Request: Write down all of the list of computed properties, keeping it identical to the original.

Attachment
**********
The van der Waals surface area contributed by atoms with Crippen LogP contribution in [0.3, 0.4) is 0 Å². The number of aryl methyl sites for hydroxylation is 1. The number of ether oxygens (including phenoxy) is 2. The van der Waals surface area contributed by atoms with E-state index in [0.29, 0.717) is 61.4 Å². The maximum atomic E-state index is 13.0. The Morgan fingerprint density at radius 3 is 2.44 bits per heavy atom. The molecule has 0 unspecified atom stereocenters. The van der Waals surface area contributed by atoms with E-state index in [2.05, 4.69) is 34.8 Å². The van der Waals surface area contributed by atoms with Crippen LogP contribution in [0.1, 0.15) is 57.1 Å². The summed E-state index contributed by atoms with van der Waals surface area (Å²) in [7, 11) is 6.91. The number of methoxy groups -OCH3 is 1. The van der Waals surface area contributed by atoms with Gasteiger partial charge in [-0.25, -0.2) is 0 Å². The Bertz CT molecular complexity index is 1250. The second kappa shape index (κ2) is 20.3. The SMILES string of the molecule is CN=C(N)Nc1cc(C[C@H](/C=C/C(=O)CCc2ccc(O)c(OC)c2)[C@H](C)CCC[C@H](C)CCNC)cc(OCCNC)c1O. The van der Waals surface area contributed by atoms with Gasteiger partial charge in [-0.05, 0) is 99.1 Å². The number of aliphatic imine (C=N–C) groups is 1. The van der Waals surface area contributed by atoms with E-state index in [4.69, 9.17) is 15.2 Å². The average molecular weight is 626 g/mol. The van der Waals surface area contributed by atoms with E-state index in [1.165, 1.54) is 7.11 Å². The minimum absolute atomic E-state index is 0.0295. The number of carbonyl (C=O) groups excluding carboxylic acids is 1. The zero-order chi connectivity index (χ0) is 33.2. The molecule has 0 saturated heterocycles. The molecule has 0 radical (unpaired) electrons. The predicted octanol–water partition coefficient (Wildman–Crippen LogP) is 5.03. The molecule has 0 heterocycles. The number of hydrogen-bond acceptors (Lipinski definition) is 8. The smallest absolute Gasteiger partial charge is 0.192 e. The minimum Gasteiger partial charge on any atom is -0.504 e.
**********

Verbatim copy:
The van der Waals surface area contributed by atoms with Crippen LogP contribution in [0.3, 0.4) is 0 Å². The number of aryl methyl sites for hydroxylation is 1. The number of ether oxygens (including phenoxy) is 2. The van der Waals surface area contributed by atoms with E-state index in [0.29, 0.717) is 61.4 Å². The maximum atomic E-state index is 13.0. The Morgan fingerprint density at radius 3 is 2.44 bits per heavy atom. The molecule has 0 unspecified atom stereocenters. The van der Waals surface area contributed by atoms with E-state index in [2.05, 4.69) is 34.8 Å². The van der Waals surface area contributed by atoms with Crippen LogP contribution in [0.1, 0.15) is 57.1 Å². The summed E-state index contributed by atoms with van der Waals surface area (Å²) in [7, 11) is 6.91. The number of methoxy groups -OCH3 is 1. The van der Waals surface area contributed by atoms with Gasteiger partial charge in [-0.25, -0.2) is 0 Å². The Bertz CT molecular complexity index is 1250. The second kappa shape index (κ2) is 20.3. The SMILES string of the molecule is CN=C(N)Nc1cc(C[C@H](/C=C/C(=O)CCc2ccc(O)c(OC)c2)[C@H](C)CCC[C@H](C)CCNC)cc(OCCNC)c1O. The van der Waals surface area contributed by atoms with Gasteiger partial charge in [-0.05, 0) is 99.1 Å². The number of aliphatic imine (C=N–C) groups is 1. The van der Waals surface area contributed by atoms with E-state index in [4.69, 9.17) is 15.2 Å². The average molecular weight is 626 g/mol. The van der Waals surface area contributed by atoms with E-state index in [1.165, 1.54) is 7.11 Å². The minimum absolute atomic E-state index is 0.0295. The number of carbonyl (C=O) groups excluding carboxylic acids is 1. The zero-order chi connectivity index (χ0) is 33.2. The molecule has 0 saturated heterocycles. The molecule has 0 radical (unpaired) electrons. The predicted octanol–water partition coefficient (Wildman–Crippen LogP) is 5.03. The molecule has 0 heterocycles. The number of hydrogen-bond acceptors (Lipinski definition) is 8. The smallest absolute Gasteiger partial charge is 0.192 e. The minimum Gasteiger partial charge on any atom is -0.504 e.